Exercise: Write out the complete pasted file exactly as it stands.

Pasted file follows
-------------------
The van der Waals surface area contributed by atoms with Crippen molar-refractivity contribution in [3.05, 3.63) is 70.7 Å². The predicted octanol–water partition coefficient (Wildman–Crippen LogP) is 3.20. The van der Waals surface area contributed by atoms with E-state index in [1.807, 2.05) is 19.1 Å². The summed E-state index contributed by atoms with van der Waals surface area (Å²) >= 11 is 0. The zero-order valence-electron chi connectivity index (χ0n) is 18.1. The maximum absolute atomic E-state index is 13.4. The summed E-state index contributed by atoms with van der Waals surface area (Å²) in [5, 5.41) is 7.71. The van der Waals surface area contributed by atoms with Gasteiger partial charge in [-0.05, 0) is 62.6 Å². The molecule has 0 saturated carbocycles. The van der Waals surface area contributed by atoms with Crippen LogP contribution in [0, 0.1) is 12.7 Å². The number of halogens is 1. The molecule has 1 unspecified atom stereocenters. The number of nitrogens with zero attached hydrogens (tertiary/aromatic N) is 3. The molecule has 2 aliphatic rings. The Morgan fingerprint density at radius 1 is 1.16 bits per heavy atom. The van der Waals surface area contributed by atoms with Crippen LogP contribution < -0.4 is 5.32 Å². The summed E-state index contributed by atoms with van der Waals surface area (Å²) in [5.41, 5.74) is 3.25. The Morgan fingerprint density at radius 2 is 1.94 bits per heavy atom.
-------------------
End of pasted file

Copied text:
The van der Waals surface area contributed by atoms with Crippen molar-refractivity contribution in [3.05, 3.63) is 70.7 Å². The predicted octanol–water partition coefficient (Wildman–Crippen LogP) is 3.20. The van der Waals surface area contributed by atoms with E-state index in [1.807, 2.05) is 19.1 Å². The summed E-state index contributed by atoms with van der Waals surface area (Å²) >= 11 is 0. The zero-order valence-electron chi connectivity index (χ0n) is 18.1. The maximum absolute atomic E-state index is 13.4. The summed E-state index contributed by atoms with van der Waals surface area (Å²) in [5, 5.41) is 7.71. The van der Waals surface area contributed by atoms with Gasteiger partial charge in [-0.05, 0) is 62.6 Å². The molecule has 0 saturated carbocycles. The van der Waals surface area contributed by atoms with Crippen LogP contribution in [0, 0.1) is 12.7 Å². The number of halogens is 1. The molecule has 1 unspecified atom stereocenters. The number of nitrogens with zero attached hydrogens (tertiary/aromatic N) is 3. The molecule has 2 aliphatic rings. The Morgan fingerprint density at radius 1 is 1.16 bits per heavy atom. The van der Waals surface area contributed by atoms with Crippen LogP contribution < -0.4 is 5.32 Å². The summed E-state index contributed by atoms with van der Waals surface area (Å²) in [5.41, 5.74) is 3.25. The Morgan fingerprint density at radius 2 is 1.94 bits per heavy atom.